Noting that the test of unconscionability is exceptionally high, and that it covers scenarios that “shock the conscience of the court”, the court evaluated the wife’s claim that her overall circumstances were unfair considering her contributions to the husband’s family, the age difference, the need to be re-educated after separation, and especially the period of cohabitation before marriage when she was only 17 years old. She claimed that these considerations were not adequately addressed by whatever spousal support she might receive in the divorce settlement.

In response to this, the court said:

However, in her evidence [the wife] did not present herself as someone who was weak or oppressed, or wronged by what turned out to be her life. Without a doubt she was young and vulnerable when she started her relationship with [the husband]. But she was also headstrong and determined. Her parents tried to alter the path she was on, with no success. In her evidence, [the wife] said that she recognized her own responsibility in choosing her circumstances, and that she made those decisions as she loved [the husband] and she loved his children. With the hindsight of a 44 year old adult, she said that she did not regret much. She certainly grew and matured with time, dealing with some very difficult issues within the family with dignity and composure.

As a result, the court found that the requisite level of “unconscionabilty” was not met in this case, to the extent that an unequal division of NFP should be ordered. The court concluded:

[The woman] had a general sense of the unfairness of having married very young to an older man who was now seeking to withdraw from the workforce when she would benefit from his financial support. I accept that. However, I am unable to find that this rises to the level of unconscionability under [the Family Law Act] such that it shocks my conscience. I also find that the relief under [the Act] must be tied to the acquisition, disposition, preservation, maintenance or improvement of property, and that has not been made out in this case.

For the full text of the decision, see:

Dnistrianskyj v. Savard, 2014 ONSC 2152, 2014 CarswellOnt 4242

At Russell Alexander, Family Lawyers our focus is exclusively family law, offering pre-separation legal advice and assisting clients with family related issues including: custody and access, separation agreements, child and spousal support, division of family property, paternity disputes, and enforcement of court orders. For more information, visit us at www.RussellAlexander.com

Canadian Divorce and Foreign Same-Sex Couples – Appeal Ruling Now In

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Canadian Divorce and Foreign Same-Sex Couples – Appeal Ruling Now In

Last year I wrote about an interesting Ontario family law case called Hincks v. Gallardo, [link to: ]. In a nutshell, the case hinged on the question of whether, for the purpose of divorce, a same-sex union in another country can amount to a “marriage” under Canadian law.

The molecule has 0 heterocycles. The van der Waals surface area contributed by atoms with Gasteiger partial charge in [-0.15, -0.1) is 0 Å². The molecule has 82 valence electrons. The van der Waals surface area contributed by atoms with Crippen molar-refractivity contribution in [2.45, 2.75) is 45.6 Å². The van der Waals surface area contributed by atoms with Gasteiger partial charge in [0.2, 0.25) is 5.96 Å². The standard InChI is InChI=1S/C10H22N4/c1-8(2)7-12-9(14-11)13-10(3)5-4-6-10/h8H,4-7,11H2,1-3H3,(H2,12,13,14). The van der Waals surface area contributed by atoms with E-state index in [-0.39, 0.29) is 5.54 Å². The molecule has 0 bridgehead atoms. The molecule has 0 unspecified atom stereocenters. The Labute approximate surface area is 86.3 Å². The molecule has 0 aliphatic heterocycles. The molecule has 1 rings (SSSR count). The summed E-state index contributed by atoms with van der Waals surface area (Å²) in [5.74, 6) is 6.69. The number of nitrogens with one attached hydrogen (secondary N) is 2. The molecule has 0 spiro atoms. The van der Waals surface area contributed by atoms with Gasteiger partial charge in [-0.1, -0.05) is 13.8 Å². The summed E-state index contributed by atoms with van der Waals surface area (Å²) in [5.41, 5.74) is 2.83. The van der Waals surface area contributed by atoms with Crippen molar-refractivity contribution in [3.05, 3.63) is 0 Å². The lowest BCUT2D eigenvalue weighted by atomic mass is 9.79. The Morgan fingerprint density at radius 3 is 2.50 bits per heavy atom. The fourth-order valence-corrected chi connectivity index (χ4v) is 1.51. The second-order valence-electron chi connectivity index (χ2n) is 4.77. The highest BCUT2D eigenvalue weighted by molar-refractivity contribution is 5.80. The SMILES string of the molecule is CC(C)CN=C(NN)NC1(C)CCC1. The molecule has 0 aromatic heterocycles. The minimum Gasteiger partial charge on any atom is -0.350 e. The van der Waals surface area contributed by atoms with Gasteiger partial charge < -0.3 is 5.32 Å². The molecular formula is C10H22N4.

The couple, who were two men named Wayne and Gerardo, had exchanged rings and gone through a “civil partnership” ceremony in the U.K., under laws that recognized same-sex unions in that country. They moved to Ontario and later decided to divorce. Wayne asked for equalization and spousal support from Gerardo under the province’s Family Law Act (the FLA) and the federal Divorce Act (DA).

As a prerequisite to obtaining that divorce-related relief, Wayne had to prove they were actually married first. Gerardo claimed that the union between them was not a “marriage” under Canadian law.

The judge hearing the original motion disagreed and – in its judgment rendered recently – the Ontario Court of Appeal confirmed that decision. Emphasizing that the wording of the FLA and DA were to be interpreted in their entire context, and in their grammatical and ordinary sense in harmony with the scheme and purpose of the legislation, the Court of Appeal concluded:

The interpretation by the motion judge of the terms “spouses” and “marriage” is entirely consistent with the modern approach [to statutory interpretation] mandated by the Supreme Court of Canada [in a prior decision]. Her interpretation achieves one of the fundamental purposes of the DA and the FLA: it provides the parties with an equitable and certain process for resolving their economic issues arising out of the dissolution of their relationship. In contrast, the interpretation urged upon us by the appellant would result in the parties being effectively treated as legal strangers under the legislation and would force them to assert their economic claims through more limited and less predictable means, such as trust claims.

As a result, under the FLA two people who are in a relationship that is both formally and functionally equivalent to marriage may be considered spouses under that Act; likewise, they have the same standing for the purposes of the divorce legislation. The appeal was accordingly dismissed.

For the full text of the decision, see:

Hincks v. Gallardo, 2014 ONCA 494 (CanLII)

At Russell Alexander, Family Lawyers our focus is exclusively family law, offering pre-separation legal advice and assisting clients with family related issues including: custody and access, separation agreements, child and spousal support, division of family property, paternity disputes, and enforcement of court orders. For more information, visit our main site.